What Can DMOs Learn From Airlines?November 4, 2016
What can a destination marketing organization (DMO) learn from an airline? Okay, maybe not customer service. But international airlines, in trying to distinguish themselves from the pack, do offer lessons in original consumer marketing. Get inspired by some ideas that could fly in the DMO world.
Pop-up shops and restaurants have been in fashion in larger cities for the past few years. KLM Royal Dutch Airlines hopped on board the trend and opened its own version of a pop-up in Manhattan for three days in 2015. The mission was to have guests experience the zeitgeist of KLM and Holland by sharing brand values and celebrating innovative aspects of Dutch culture through interactive experiences. The Dutch airline transported a gallery in Little Italy (go figure), into a high-octane party. Visitors were given KLM swag and chances to win tickets to Amsterdam. The airline from the land of Rembrandt hosted a professional artist to create an installation on-site, while artistic amateurs could try their hands at paper airplane origami. Free Dutch coffee and stroopwafels were served at lunchtime, while each day was capped up by a Heineken happy hour.
DMO Takeaway: Pop-ups can be a way to showcase your destination’s culture.
Truckin’: Bringing Your Food on a Road Trip
The only thing more popular than a pop-up these days….a food truck. A couple of years ago, Korean Air wanted to increase awareness of South Korea as it introduced new flights out of Houston. The airline drove a food truck wrapped with a Korean Air advertisement around Houston for several days. It served up everything from bibimbap, the airline’s award-winning signature dish, to bulgogi and galbi-jjim. During the week, the truck parked by corporate locations, while during the weekend, it set up shop at local events in the area. Houstonians bit.
DMO Takeaway: Use regional cuisine as a lure to draw attention to your destination.
Do a Destination Wrap
Food trucks aren’t the only vehicles getting a good marketing wrap. Airlines are as well. British Airways once wrapped a plane with a panda design to promote new flights between Heathrow and Chengdu, China. Southwest Airlines regularly brings out planes designed with state flags when new service is introduced to a market. Brussels Airlines, with the cooperation of The Hergé Foundation Moulinsart, has an Airbus A320 with a livery inspired by Tintin, the world-famous Belgian cartoon character. Along with images from the cartoon, the writing on the wall reads, “We fly you to the home of Tintin.” Partnering with Tintin makes perfect sense, according to Bernard Gustin, CEO of the company. “Tintin is a frequent traveler, discovered countries around the world and met people of different nationalities and cultures during his adventures,” notes Gustin. “Abroad, we feel like an ambassador of Belgium. Tintin fits perfectly into this positioning and represents the characteristics that we also want to put forward.”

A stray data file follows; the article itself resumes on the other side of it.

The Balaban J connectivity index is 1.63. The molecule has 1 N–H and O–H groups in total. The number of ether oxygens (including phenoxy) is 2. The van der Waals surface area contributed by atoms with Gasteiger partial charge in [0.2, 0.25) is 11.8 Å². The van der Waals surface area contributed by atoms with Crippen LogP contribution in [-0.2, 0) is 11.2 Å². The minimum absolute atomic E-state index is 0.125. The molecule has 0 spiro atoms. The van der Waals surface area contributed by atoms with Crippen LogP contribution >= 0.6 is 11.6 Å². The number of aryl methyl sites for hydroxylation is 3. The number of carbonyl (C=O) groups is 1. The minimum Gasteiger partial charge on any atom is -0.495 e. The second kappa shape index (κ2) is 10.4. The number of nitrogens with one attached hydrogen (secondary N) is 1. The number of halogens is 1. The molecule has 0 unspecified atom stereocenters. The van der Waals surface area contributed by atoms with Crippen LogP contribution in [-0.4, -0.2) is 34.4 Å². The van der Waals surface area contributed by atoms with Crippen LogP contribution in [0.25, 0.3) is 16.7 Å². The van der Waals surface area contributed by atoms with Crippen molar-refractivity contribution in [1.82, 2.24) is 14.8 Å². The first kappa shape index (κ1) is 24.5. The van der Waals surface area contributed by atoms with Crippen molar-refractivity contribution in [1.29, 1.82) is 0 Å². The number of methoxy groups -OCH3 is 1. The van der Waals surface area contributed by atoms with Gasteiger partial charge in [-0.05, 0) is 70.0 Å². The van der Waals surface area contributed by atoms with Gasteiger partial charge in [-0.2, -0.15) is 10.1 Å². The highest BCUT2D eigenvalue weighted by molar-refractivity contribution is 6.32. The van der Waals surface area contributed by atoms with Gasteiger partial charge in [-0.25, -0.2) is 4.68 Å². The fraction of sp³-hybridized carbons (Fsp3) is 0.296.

DMO Takeaway: Use airplanes or metropolitan buses as moving billboards for short-term promotions.
The Wow Factor: Advertising with Impact
Another vehicle for promotion is outdoor advertising. The trouble with that avenue, though, is that there’s a lot of clutter. An old-fashioned billboard just won’t cut it anymore. Originality is key. Low-cost carrier Cebu Pacific decided to saturate Hong Kong locals tired of monsoon season with a campaign to drive bookings to the sunnier Philippines. Water repellent spray was used to draw ads on streets in high traffic areas. The ads were invisible until rain hit them. At that point, the message “It’s Sunny in the Philippines” magically appeared, accompanied by a QR code commuters could scan to receive a Cebu Pacific discount code for flights to the Philippines. Ogilvy & Mather Hong Kong, the agency behind the campaign, claims the stunt led to a 37 percent increase in online bookings for Cebu Pacific.
DMO Takeaway: Be creative in outdoor advertising efforts.
Lend a Friend
Icelandair wanted to showcase its home country’s friendly nature and to promote its low-season stopover packages. Its marketers also knew that vacationers seek out localized experiences. So, they designed the Stopover Buddy program, available free of charge to passengers flying to Europe on Icelandair. A passenger could sign up and a Stopover Buddy with shared passions would tailor a short trip. Upon arrival, a passenger might go hiking with the Stopover Buddy, or take a dip in a hot spring, or sample the Northern Lights. According to Birkir Holm Guonason, CEO at Icelandair, “We’re thrilled to offer this unique service that allows our guests to experience Iceland as an Icelander. The Stopover Buddy service will give our passengers an authentic taste of Iceland.” Birkir himself is a buddy, offering passengers a tour of his hometown and a day of backcountry skiing.
DMO Takeaway: Think about promotions allowing visitors to have authentic local experiences and to meet residents of your city.
Have you seen other innovative airline marketing that exemplifies a best practice that DMOs can apply? Tweet us a photo @aboutDCI